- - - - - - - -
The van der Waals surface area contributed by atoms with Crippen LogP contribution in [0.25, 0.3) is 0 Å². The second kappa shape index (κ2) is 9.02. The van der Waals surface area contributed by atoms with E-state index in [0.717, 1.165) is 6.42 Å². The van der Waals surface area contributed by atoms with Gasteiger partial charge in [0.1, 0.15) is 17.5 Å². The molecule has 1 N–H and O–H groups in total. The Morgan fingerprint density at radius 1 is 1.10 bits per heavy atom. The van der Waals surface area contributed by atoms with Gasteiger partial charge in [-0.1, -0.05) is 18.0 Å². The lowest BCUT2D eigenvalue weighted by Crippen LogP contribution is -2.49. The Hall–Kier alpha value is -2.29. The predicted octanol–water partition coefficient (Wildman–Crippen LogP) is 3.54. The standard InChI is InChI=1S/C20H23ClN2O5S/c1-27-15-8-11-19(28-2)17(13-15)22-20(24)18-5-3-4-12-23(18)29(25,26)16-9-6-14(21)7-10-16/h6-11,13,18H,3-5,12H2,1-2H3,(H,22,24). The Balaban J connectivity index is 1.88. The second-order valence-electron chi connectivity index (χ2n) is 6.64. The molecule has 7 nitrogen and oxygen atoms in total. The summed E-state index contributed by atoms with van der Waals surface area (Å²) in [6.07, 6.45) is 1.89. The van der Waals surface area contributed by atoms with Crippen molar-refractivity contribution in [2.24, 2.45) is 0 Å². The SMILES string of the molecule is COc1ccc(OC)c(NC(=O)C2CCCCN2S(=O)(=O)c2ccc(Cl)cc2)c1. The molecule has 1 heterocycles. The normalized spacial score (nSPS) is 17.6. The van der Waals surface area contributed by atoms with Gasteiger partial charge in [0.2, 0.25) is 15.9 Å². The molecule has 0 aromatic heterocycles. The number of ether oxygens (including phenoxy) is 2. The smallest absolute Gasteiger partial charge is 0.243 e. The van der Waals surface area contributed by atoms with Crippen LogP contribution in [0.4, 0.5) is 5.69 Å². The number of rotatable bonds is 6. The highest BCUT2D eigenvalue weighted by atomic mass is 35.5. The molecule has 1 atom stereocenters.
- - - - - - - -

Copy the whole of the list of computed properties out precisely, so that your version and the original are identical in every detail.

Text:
The van der Waals surface area contributed by atoms with Crippen LogP contribution in [0.25, 0.3) is 0 Å². The second kappa shape index (κ2) is 9.02. The van der Waals surface area contributed by atoms with E-state index in [0.717, 1.165) is 6.42 Å². The van der Waals surface area contributed by atoms with Gasteiger partial charge in [0.1, 0.15) is 17.5 Å². The molecule has 1 N–H and O–H groups in total. The Morgan fingerprint density at radius 1 is 1.10 bits per heavy atom. The van der Waals surface area contributed by atoms with Gasteiger partial charge in [-0.1, -0.05) is 18.0 Å². The lowest BCUT2D eigenvalue weighted by Crippen LogP contribution is -2.49. The Hall–Kier alpha value is -2.29. The predicted octanol–water partition coefficient (Wildman–Crippen LogP) is 3.54. The standard InChI is InChI=1S/C20H23ClN2O5S/c1-27-15-8-11-19(28-2)17(13-15)22-20(24)18-5-3-4-12-23(18)29(25,26)16-9-6-14(21)7-10-16/h6-11,13,18H,3-5,12H2,1-2H3,(H,22,24). The Balaban J connectivity index is 1.88. The second-order valence-electron chi connectivity index (χ2n) is 6.64. The molecule has 7 nitrogen and oxygen atoms in total. The summed E-state index contributed by atoms with van der Waals surface area (Å²) in [6.07, 6.45) is 1.89. The van der Waals surface area contributed by atoms with Crippen molar-refractivity contribution in [2.24, 2.45) is 0 Å². The SMILES string of the molecule is COc1ccc(OC)c(NC(=O)C2CCCCN2S(=O)(=O)c2ccc(Cl)cc2)c1. The molecule has 1 heterocycles. The normalized spacial score (nSPS) is 17.6. The van der Waals surface area contributed by atoms with Gasteiger partial charge in [0.2, 0.25) is 15.9 Å². The molecule has 0 aromatic heterocycles. The number of ether oxygens (including phenoxy) is 2. The smallest absolute Gasteiger partial charge is 0.243 e. The van der Waals surface area contributed by atoms with Crippen LogP contribution in [0.4, 0.5) is 5.69 Å². The number of rotatable bonds is 6. The highest BCUT2D eigenvalue weighted by atomic mass is 35.5. The molecule has 1 atom stereocenters.